Bowel cancer

The term colorectal carcinoma refers to bowel cancer of the colon and the rectum. Bowel cancer is the third most common type of cancer and primarily affects people aged 50 and over. Altered bowel movements and blood in the stool are the most common symptoms of bowel tumours. It is treated with surgery, chemotherapy and radiotherapy.

The small intestine is less frequently affected by the disease, which is why bowel cancer is known in layman’s terms as colon cancer.

How does bowel cancer develop?

The number of men and women diagnosed with this type of cancer is more or less the same. The risk of developing the disease increases significantly from the age of 50 onwards. Colon cancer almost always presents as small polyps, known as colorectal polyps. Preventative examinations are therefore incredibly important for people who face an increased risk. Such check-ups make it possible to identify and remove these polyps at an early stage.

Risk factors for bowel cancer

The following risk factors make a person more likely to develop colon cancer:

  • Other family members who have suffered from bowel cancer
  • Polyps in the colon
  • Chronic inflammatory bowel diseases (Crohn's disease, ulcerative colitis)
  • Overweight
  • Very little exercise

Symptoms of bowel cancer

Bowel cancer does not cause symptoms or pain for a long time. Important indicators for possible bowel cancer are: 

  • Changes in bowel habits
  • Urge to defecate without a bowel movement
  • Switch between constipation and diarrhoea 
  • Blood in the stool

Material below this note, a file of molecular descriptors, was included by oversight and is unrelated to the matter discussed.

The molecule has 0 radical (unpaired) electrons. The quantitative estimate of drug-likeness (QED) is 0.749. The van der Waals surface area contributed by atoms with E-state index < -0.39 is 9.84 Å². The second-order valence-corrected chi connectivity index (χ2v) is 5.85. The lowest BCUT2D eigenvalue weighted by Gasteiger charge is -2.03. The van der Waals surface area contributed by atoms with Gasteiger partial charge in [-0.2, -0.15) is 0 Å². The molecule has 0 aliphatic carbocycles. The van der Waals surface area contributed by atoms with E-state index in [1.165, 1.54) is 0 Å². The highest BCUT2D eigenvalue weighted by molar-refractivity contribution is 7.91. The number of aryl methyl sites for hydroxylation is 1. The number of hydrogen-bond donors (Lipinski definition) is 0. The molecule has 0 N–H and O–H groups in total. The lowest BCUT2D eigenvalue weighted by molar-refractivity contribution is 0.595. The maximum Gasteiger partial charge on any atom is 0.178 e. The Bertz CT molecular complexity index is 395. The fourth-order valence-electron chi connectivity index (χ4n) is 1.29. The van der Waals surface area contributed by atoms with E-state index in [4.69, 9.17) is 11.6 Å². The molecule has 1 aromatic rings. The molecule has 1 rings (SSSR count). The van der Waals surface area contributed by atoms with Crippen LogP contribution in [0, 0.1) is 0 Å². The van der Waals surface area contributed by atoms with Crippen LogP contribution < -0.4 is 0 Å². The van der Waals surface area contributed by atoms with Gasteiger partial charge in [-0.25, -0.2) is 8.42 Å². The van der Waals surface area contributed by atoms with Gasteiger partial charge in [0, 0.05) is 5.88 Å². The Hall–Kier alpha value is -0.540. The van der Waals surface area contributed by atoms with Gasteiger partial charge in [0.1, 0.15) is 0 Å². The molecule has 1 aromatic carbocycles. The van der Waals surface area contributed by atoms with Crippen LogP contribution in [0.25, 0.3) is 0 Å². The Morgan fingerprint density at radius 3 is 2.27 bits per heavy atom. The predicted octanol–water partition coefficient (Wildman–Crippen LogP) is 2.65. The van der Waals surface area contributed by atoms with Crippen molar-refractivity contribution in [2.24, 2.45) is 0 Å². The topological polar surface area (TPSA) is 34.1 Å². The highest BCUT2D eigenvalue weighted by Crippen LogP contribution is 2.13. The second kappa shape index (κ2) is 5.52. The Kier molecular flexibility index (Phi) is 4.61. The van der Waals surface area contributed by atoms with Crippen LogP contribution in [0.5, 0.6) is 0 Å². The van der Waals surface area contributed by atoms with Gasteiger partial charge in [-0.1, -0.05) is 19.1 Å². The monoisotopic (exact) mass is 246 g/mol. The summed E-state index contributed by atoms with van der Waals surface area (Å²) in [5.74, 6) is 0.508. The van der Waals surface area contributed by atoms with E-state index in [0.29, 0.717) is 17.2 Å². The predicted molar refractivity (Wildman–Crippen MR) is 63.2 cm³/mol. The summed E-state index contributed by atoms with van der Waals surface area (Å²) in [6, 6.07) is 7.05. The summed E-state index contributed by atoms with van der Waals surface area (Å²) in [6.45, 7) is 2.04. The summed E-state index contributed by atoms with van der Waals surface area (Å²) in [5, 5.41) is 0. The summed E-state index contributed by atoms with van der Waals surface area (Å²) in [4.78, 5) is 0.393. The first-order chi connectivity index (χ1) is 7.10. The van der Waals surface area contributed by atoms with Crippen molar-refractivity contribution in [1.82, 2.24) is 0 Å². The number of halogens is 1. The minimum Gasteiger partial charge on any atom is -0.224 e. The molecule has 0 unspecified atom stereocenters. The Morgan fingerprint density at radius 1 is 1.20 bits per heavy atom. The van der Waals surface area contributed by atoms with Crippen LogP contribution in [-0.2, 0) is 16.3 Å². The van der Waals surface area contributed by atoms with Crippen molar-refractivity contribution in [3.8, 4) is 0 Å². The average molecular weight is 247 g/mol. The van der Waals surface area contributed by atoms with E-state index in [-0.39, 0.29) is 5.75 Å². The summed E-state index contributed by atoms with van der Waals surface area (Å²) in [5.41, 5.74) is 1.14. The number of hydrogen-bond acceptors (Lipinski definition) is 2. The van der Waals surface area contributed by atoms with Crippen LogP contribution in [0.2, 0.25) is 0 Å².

More general symptoms such as weight loss and tiredness can also point to a bowel tumour. Colon cancer very rarely causes stomach pains. Patients suffering these symptoms should go to a doctor. 

How is bowel cancer diagnosed?

A colonoscopy is carried out to diagnose bowel cancer. Tissue samples can be taken from any areas that exhibit suspicious changes, so it is possible to make a definitive cancer diagnosis. Smaller colorectal polyps can be removed during the colonoscopy.

Check-ups involving a colonoscopy or stool examination (blood) are important for the early detection of the disease.

Treatment

The choice of treatment depends on how far the cancer has progressed. If detected early, bowel cancer can be effectively treated by surgically removing the tumour. However, this is only the case if the tumour has not yet grown into the colon and has not yet formed any other tumours (metastases).

In its advanced state, bowel cancer is treated with surgery combined with radiotherapy or chemotherapy. You can find out more about the surgical treatment options in the colon surgery section.

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